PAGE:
Re: New Memes Book

From: Kate Distin (
Date: Wed 23 Mar 2005 - 11:47:43 GMT

  • Next message: Bill Spight: "Re: New Memes Book"

    Bill Spight wrote:

    > Dear Kate,
    > I'm still a bit unsure of what you mean, but it seems that the
    > blueprint, which represents the same thing that the idea does, is not,
    > strictly speaking, a representation of the idea. No? Both are memes,
    > and, in fact, different forms of the same meme, since they represent the
    > same thing?
    Yes - both are representations of the same portion of information.

    > Since you are talking about mental representations, I thought you might
    > be talking about prototypes or schemata. The details might pertain to
    > the how of replication. Many people, including Kant, Piaget, Bartlett,
    > and Sowa, have defined 'schema' in different ways. To quote myself in a
    > college paper about Piaget:
    > 'Schema' may loosely be defined as an internal representation of a
    > class of entities, actions, states or relations. Typical schemata might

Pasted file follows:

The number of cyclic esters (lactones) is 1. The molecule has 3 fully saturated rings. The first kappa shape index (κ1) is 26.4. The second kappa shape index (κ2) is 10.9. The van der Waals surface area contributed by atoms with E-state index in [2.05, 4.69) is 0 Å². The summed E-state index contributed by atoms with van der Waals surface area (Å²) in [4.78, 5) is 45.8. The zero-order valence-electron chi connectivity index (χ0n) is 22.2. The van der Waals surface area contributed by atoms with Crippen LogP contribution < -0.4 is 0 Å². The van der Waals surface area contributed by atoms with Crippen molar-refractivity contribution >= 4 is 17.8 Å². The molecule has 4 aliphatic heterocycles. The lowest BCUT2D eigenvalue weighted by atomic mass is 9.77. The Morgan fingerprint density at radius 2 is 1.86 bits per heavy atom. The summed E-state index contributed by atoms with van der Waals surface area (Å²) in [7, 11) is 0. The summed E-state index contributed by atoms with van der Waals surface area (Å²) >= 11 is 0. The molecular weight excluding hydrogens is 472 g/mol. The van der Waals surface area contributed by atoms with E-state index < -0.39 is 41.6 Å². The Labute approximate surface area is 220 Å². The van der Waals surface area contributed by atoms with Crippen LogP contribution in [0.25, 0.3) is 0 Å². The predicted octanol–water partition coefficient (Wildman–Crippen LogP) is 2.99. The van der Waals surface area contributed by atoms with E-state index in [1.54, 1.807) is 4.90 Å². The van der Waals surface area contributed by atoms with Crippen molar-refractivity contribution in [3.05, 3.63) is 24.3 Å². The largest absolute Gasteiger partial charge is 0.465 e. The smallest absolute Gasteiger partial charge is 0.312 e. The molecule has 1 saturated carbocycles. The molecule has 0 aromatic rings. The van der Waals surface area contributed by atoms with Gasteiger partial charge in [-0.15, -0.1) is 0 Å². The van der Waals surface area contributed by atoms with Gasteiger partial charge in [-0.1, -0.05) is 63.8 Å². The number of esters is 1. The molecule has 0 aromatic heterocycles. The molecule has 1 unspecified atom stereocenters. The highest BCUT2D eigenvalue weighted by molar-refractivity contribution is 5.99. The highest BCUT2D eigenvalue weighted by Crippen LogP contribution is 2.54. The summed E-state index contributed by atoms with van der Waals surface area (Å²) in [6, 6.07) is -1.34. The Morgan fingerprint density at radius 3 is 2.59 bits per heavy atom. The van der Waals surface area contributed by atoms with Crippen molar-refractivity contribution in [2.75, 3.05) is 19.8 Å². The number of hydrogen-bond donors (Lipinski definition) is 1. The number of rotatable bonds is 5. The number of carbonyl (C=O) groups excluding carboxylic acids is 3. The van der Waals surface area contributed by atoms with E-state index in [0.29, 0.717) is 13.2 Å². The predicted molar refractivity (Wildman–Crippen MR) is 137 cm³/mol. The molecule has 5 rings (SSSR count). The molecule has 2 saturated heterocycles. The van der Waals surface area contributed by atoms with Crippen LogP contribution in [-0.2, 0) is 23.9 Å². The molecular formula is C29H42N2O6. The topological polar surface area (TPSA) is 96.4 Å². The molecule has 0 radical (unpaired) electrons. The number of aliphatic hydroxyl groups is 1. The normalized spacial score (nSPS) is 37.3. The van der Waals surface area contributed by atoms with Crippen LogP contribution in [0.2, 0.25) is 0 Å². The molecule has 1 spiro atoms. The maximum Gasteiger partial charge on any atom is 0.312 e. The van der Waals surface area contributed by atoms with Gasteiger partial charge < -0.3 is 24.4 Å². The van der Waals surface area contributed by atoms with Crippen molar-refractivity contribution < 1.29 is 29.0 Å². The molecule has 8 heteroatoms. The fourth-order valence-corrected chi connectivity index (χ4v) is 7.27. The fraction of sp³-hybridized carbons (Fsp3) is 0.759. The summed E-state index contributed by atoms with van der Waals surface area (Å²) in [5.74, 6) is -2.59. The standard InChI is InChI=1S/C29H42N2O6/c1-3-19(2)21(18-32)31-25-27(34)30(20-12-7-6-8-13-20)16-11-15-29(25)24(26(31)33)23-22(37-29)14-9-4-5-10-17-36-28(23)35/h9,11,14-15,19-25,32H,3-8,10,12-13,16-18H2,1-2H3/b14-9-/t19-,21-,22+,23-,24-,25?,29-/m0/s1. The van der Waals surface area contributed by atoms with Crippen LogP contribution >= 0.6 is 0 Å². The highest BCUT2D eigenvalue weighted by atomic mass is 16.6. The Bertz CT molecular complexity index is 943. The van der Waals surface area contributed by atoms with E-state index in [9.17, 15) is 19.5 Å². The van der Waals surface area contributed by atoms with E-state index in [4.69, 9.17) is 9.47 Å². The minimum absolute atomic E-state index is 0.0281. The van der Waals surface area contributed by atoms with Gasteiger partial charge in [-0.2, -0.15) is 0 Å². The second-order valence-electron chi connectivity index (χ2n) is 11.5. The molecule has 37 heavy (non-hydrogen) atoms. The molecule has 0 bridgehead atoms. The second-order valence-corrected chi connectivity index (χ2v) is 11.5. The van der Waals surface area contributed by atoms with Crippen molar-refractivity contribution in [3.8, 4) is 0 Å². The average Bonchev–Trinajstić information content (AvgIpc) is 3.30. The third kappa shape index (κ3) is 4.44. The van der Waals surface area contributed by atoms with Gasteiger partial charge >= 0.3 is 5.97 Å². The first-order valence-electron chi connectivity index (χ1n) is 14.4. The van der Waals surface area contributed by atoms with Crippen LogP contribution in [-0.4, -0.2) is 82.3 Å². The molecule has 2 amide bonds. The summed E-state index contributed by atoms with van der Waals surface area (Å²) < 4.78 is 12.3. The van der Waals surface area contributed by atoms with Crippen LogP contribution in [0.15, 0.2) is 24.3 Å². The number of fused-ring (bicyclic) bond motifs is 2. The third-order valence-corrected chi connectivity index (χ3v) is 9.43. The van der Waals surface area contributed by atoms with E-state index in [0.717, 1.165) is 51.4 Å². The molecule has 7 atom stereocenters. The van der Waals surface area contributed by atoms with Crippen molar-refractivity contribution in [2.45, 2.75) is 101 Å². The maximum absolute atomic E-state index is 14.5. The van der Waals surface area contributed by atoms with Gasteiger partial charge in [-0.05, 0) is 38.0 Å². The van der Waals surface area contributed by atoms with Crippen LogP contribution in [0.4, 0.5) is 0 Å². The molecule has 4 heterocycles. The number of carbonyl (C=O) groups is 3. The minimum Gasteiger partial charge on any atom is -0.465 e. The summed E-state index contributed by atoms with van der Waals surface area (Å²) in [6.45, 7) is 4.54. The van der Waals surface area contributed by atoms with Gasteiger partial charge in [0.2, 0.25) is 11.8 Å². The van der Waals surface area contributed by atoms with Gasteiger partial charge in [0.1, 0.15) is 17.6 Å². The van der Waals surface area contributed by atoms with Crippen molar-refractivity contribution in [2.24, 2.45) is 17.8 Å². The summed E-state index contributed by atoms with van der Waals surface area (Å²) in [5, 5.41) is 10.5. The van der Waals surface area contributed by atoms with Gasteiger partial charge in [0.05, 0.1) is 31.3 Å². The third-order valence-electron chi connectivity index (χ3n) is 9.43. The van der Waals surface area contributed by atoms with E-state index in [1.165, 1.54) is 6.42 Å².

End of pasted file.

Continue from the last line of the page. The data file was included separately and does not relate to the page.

> be prototypes (standard examples) or frames (lists of characteristic
    > properties). Schemata are organized into hierarchical networks.

    I'm not familiar with this work and consequently wasn't being quite this technical.

    > I surmise that for you a major way that memes are transferred between
    > humans is via instruction. Imitation (learning by observation) would
    > be a minor part of memetic transfer, since it relies upon inference. Yes?
    > Thanks,
    > Bill

    I certainly think that Blackmore, for example, makes too much of imitation - she seems to *define* it in such a way that it's the only means of memetic transmission, and I don't agree with that.

    But I do agree with writers like Richard Byrne and Anne Russon, who talk about different levels of imitation, some of which are more complex than others, so I wouldn't dismiss the role of imitation either.


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